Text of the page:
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Brexit Spawned Ecosystem Of Fraud, Says KPMG


The latest reports by KPMG suggest another kind of fallout from the U.K.’s referendum vote last month. The company released its Fraud Barometer this week and said Brexit generated a “perfect ecosystem” for fraud, thanks to economic and market uncertainties.

Analysts at KPMG warned that fraudsters could look to take advantage and “exploit people’s vulnerabilities and confusion about the future” that have risen since the referendum. Already, such cases are happening.

The report highlighted one case in which someone posed as a billionaire banker working for the Pope and swindled a shipping company out of £73 million (nearly $82 million) after offering a FX trading platform that the fraudsters claimed was exclusive to the Papacy.

But less dramatic instances of fraud could occur as businesses are looking to remain strong as the U.K. market slows, which could lead businesses to explore deals and partnerships with unfamiliar parties.

“While economic conditions remain soft, it is unsurprising that commercial enterprises and investors are looking for new ways of making money, often dealing with people they have not encountered before,” explained KPMG U.K. forensic partner Hitesh N. Patel. “For commercial businesses, two of the biggest frauds recorded this year progressed so far because the fraudsters were able to create a reputational illusion, convincing victim companies to hand over large amounts of money — often sums that materially impacted their ability to operate.”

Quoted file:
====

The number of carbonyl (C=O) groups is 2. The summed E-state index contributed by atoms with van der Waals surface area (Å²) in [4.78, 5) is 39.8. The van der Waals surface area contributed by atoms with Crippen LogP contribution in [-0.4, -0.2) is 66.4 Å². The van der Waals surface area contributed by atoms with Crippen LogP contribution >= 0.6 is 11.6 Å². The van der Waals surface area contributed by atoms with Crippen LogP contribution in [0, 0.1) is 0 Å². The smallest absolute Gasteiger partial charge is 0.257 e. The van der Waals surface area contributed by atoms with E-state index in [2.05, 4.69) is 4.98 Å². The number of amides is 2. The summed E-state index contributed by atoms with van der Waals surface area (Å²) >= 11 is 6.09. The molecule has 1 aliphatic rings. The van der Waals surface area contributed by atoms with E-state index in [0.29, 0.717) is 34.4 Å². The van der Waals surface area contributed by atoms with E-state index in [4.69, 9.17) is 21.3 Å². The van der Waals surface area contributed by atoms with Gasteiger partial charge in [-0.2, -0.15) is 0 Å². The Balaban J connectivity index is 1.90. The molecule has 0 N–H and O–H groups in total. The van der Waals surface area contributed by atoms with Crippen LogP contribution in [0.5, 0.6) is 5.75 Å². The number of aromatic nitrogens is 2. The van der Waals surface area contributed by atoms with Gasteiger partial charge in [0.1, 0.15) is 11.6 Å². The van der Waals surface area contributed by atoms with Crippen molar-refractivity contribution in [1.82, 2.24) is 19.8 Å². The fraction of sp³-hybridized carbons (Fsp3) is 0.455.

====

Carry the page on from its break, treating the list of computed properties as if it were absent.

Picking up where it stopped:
“As the environment for business continues to be tight and competitive, fraudsters are able to hide easily among genuine businesses,” he continued.

KPMG’s report also found a decline in the value of fraud, which hit about $368 million in the first half of 2016, down from about $432 million in the first half of 2015.

But Patel explained that this decline is due to a drop in low-value fraud cases; KPMG warned that this decline may be temporary. The average value of each fraud case increased to $3.26 million in 2016, up from $2.7 million in 2015, according to reports.



The pressure on banks to modernize their payments capabilities to support initiatives such as ISO 20022 and instant/real time payments has been exacerbated by the emergence of COVID-19 and the compelling need to quickly scale operations due to the rapid growth of contactless payments, and subsequent increase in digitization. Given this new normal, the need for agility and optimization across the payments processing value chain is imperative.

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